Askhanov's willingess to maintain the status quo was most recently on display when he rebuffed a peace offer from rebel leader and former Chechen President Aslan Maskhadov. His remarks came roughly two weeks after terrorist attacks on government and other buildings in the Ingush city of Nazran that left hundreds injured and some 88 civilians, police and Russian army troops dead, as well as the republic's interior minister and two prosecutors. Alkhanov has named Chechen rebel commander Shamil Basayev and former Chechen President Aslan Mashkhadov as the instigators of the attacks..
"I have always said that if we announced that we were prepared for negotiations with [Maskhadov], he would never hold them with us," Askhanov said in a July 6 interview published on the pro-rebel website Chechenpress.com. "He is not the kind of person who needs peace. On the contrary, he needs instability both in Ingushetia and Chechnya."
But while Alkhanov may be a safe bet for the Kremlin, some Russian analysts believe he will find it difficult to radically improve the situation in Chechnya. "If the population doesn't recognize the winner, all hopes for early settlement [of the conflict] will remain dim," noted regional analyst Ivan Sukhov in the Vremya Novostei newspaper on June 21.
If peace does not come, the conflict could easily spread to the nearby predominantly Muslim autonomous republics of Ingushetia and Dagestan. Already, the June 22 raid by Islamic militants in Ingushetia has laid the basis for that fear. A July 27 video statement from Basayev that claims a joint operation of 570 "Chechen and Ingush mujaheddin" were responsible for the attack promises to heighten tensions still further. In the clip, posted on the pro-Chechen Kavkazcenter.com website, Basayev goes on to claim that the fighters "are taking what was taken from us," an apparent reference to the thousands of Chechens killed in the breakaway territory's 1994-1996 war with Russia and the current conflict, now in its fourth year.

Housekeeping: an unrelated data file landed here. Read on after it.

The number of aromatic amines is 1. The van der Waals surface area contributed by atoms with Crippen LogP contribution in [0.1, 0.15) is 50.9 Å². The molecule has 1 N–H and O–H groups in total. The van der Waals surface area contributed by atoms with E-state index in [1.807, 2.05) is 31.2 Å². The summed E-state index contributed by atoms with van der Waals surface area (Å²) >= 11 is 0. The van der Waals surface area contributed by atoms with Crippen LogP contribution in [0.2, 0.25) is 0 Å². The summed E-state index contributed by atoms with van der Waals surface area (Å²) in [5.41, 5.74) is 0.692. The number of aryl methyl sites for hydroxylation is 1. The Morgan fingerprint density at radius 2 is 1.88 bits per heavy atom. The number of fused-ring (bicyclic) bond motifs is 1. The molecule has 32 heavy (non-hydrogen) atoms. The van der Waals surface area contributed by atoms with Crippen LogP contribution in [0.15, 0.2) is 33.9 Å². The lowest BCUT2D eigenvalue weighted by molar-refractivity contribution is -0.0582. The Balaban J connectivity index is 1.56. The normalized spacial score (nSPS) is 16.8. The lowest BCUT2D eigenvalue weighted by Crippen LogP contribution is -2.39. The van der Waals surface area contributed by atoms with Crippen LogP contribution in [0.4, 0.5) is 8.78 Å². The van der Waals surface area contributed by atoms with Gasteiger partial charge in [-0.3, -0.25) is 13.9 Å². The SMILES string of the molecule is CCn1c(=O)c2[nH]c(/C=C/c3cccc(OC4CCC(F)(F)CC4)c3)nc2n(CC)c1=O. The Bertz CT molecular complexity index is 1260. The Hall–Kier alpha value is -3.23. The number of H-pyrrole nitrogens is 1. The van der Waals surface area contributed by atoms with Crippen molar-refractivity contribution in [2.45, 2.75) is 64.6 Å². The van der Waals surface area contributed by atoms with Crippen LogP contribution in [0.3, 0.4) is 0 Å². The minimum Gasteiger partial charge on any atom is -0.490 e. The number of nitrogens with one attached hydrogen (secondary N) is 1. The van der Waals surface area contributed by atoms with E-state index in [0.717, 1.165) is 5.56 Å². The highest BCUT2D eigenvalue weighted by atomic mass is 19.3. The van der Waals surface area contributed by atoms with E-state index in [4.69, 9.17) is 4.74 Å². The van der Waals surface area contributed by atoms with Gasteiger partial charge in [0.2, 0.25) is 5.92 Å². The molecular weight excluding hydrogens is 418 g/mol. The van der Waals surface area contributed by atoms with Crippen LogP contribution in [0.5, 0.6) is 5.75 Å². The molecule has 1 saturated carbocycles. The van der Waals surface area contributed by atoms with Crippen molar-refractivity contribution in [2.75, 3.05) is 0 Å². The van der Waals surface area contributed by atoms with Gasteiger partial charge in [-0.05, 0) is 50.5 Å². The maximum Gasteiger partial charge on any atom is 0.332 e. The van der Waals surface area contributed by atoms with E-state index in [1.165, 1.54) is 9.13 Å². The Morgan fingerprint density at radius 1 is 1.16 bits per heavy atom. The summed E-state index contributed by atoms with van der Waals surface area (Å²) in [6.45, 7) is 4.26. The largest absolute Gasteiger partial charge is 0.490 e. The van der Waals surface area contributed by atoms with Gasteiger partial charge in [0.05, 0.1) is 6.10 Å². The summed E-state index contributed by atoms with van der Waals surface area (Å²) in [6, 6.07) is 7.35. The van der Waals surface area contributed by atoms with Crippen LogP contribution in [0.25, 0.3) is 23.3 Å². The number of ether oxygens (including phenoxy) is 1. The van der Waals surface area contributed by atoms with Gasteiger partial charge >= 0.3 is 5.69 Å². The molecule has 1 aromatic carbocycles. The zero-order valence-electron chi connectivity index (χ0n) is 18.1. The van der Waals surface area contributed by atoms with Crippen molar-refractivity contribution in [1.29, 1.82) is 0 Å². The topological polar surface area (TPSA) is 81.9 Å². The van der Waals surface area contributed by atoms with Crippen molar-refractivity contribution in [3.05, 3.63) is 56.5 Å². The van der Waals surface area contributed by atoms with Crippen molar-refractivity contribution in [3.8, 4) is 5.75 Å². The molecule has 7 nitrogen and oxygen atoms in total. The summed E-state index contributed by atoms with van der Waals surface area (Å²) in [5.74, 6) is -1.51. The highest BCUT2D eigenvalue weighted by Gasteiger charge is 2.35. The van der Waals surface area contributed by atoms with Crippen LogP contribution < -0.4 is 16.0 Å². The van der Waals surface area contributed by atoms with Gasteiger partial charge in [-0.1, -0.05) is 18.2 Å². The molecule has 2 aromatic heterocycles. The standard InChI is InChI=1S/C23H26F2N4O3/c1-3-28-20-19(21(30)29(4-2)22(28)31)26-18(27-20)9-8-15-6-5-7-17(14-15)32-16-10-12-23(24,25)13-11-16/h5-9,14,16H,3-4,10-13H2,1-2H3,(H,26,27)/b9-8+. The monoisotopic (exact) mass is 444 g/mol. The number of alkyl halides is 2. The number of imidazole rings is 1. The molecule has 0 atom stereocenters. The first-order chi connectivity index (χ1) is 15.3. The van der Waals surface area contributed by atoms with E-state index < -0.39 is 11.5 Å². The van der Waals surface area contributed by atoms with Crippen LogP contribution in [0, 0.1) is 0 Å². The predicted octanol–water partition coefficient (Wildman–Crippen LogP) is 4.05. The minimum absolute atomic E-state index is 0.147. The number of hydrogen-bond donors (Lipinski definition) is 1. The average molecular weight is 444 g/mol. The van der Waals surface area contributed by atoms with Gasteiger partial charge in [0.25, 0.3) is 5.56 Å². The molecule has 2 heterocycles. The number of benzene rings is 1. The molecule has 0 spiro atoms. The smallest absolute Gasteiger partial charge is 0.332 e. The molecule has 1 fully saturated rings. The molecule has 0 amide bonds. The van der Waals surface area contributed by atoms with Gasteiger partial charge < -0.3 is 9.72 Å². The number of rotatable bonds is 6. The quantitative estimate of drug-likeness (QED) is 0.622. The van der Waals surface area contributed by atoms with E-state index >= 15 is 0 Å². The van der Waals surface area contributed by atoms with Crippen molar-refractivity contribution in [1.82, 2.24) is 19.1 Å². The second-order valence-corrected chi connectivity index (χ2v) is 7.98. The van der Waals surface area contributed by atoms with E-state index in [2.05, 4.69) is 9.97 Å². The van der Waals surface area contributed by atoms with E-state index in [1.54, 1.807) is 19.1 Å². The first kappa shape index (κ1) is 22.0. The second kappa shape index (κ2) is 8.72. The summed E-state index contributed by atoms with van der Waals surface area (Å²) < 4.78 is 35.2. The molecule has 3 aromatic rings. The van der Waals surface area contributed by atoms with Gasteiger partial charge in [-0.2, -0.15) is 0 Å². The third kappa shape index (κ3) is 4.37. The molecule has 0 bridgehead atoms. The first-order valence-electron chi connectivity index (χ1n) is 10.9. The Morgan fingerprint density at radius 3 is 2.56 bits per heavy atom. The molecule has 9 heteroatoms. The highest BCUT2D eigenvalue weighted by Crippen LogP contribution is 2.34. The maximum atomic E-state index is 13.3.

Ingushetia has long been a haven for both Chechen and local rebels, who enjoy support among parts of the republic's population. Like Alkhanov, Ingushestia's president Murat Zyazikov, a former Federal Security Service general, is seen as the Kremlin's pick and does not enjoy broad popularity. Meanwhile, militant strains of Islam are gaining ground. Local Islamic radicals made up the bulk of the assailants, while a local Wahhabi leader reportedly led the assault.